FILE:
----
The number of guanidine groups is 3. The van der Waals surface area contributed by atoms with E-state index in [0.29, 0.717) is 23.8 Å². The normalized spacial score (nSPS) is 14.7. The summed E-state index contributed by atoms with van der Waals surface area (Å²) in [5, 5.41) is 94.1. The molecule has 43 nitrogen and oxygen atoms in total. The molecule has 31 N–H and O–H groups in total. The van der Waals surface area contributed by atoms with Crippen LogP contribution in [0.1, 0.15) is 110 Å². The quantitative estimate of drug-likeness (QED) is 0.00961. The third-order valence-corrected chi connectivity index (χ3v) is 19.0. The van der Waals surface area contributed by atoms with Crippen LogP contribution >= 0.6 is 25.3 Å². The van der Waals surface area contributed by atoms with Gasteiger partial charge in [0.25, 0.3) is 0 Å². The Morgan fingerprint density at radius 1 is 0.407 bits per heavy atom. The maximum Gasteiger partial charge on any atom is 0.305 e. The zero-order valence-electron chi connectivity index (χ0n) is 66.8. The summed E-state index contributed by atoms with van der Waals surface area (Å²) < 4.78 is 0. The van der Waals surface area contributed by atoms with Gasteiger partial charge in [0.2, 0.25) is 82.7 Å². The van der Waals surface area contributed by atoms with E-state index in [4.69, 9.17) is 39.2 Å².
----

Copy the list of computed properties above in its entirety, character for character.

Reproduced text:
The number of guanidine groups is 3. The van der Waals surface area contributed by atoms with E-state index in [0.29, 0.717) is 23.8 Å². The normalized spacial score (nSPS) is 14.7. The summed E-state index contributed by atoms with van der Waals surface area (Å²) in [5, 5.41) is 94.1. The molecule has 43 nitrogen and oxygen atoms in total. The molecule has 31 N–H and O–H groups in total. The van der Waals surface area contributed by atoms with Crippen LogP contribution in [0.1, 0.15) is 110 Å². The quantitative estimate of drug-likeness (QED) is 0.00961. The third-order valence-corrected chi connectivity index (χ3v) is 19.0. The van der Waals surface area contributed by atoms with Crippen LogP contribution >= 0.6 is 25.3 Å². The van der Waals surface area contributed by atoms with Gasteiger partial charge in [0.25, 0.3) is 0 Å². The Morgan fingerprint density at radius 1 is 0.407 bits per heavy atom. The maximum Gasteiger partial charge on any atom is 0.305 e. The zero-order valence-electron chi connectivity index (χ0n) is 66.8. The summed E-state index contributed by atoms with van der Waals surface area (Å²) < 4.78 is 0. The van der Waals surface area contributed by atoms with Gasteiger partial charge in [0.2, 0.25) is 82.7 Å². The van der Waals surface area contributed by atoms with E-state index in [4.69, 9.17) is 39.2 Å².